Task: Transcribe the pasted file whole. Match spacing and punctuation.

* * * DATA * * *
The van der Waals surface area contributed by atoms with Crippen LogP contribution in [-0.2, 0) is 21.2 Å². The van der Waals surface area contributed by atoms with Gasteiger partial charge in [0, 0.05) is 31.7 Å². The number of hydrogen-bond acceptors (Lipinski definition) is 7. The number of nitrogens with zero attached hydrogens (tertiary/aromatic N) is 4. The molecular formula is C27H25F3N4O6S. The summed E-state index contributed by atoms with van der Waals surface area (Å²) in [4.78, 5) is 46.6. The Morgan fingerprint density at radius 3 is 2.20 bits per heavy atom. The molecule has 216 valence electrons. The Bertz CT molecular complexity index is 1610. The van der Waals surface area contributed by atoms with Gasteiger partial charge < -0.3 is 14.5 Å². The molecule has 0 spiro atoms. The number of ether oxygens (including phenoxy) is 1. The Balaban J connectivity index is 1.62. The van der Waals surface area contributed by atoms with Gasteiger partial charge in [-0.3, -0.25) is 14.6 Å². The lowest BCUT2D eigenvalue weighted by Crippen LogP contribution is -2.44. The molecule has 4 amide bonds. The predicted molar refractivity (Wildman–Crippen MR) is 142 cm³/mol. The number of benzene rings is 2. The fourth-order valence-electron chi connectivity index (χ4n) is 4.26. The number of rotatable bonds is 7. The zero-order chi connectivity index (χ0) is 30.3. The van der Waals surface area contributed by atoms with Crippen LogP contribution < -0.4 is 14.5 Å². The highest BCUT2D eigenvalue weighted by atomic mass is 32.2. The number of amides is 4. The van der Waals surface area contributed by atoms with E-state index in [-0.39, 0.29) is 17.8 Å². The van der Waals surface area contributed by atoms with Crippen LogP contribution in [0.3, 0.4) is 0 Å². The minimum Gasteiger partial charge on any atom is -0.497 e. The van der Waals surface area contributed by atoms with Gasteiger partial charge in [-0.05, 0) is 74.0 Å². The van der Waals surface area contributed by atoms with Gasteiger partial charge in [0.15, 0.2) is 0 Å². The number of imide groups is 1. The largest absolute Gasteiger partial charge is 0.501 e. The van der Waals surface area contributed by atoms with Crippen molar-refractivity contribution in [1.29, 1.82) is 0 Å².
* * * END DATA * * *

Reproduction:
The van der Waals surface area contributed by atoms with Crippen LogP contribution in [-0.2, 0) is 21.2 Å². The van der Waals surface area contributed by atoms with Gasteiger partial charge in [0, 0.05) is 31.7 Å². The number of hydrogen-bond acceptors (Lipinski definition) is 7. The number of nitrogens with zero attached hydrogens (tertiary/aromatic N) is 4. The molecular formula is C27H25F3N4O6S. The summed E-state index contributed by atoms with van der Waals surface area (Å²) in [4.78, 5) is 46.6. The Morgan fingerprint density at radius 3 is 2.20 bits per heavy atom. The molecule has 216 valence electrons. The Bertz CT molecular complexity index is 1610. The van der Waals surface area contributed by atoms with Gasteiger partial charge < -0.3 is 14.5 Å². The molecule has 0 spiro atoms. The number of ether oxygens (including phenoxy) is 1. The Balaban J connectivity index is 1.62. The van der Waals surface area contributed by atoms with Gasteiger partial charge in [-0.3, -0.25) is 14.6 Å². The lowest BCUT2D eigenvalue weighted by Crippen LogP contribution is -2.44. The molecule has 4 amide bonds. The predicted molar refractivity (Wildman–Crippen MR) is 142 cm³/mol. The number of benzene rings is 2. The fourth-order valence-electron chi connectivity index (χ4n) is 4.26. The number of rotatable bonds is 7. The zero-order chi connectivity index (χ0) is 30.3. The van der Waals surface area contributed by atoms with Crippen LogP contribution < -0.4 is 14.5 Å². The highest BCUT2D eigenvalue weighted by atomic mass is 32.2. The number of amides is 4. The van der Waals surface area contributed by atoms with E-state index in [-0.39, 0.29) is 17.8 Å². The van der Waals surface area contributed by atoms with Crippen LogP contribution in [0.3, 0.4) is 0 Å². The minimum Gasteiger partial charge on any atom is -0.497 e. The van der Waals surface area contributed by atoms with Gasteiger partial charge in [-0.05, 0) is 74.0 Å². The van der Waals surface area contributed by atoms with Gasteiger partial charge in [0.15, 0.2) is 0 Å². The number of imide groups is 1. The largest absolute Gasteiger partial charge is 0.501 e. The van der Waals surface area contributed by atoms with Crippen molar-refractivity contribution in [1.29, 1.82) is 0 Å².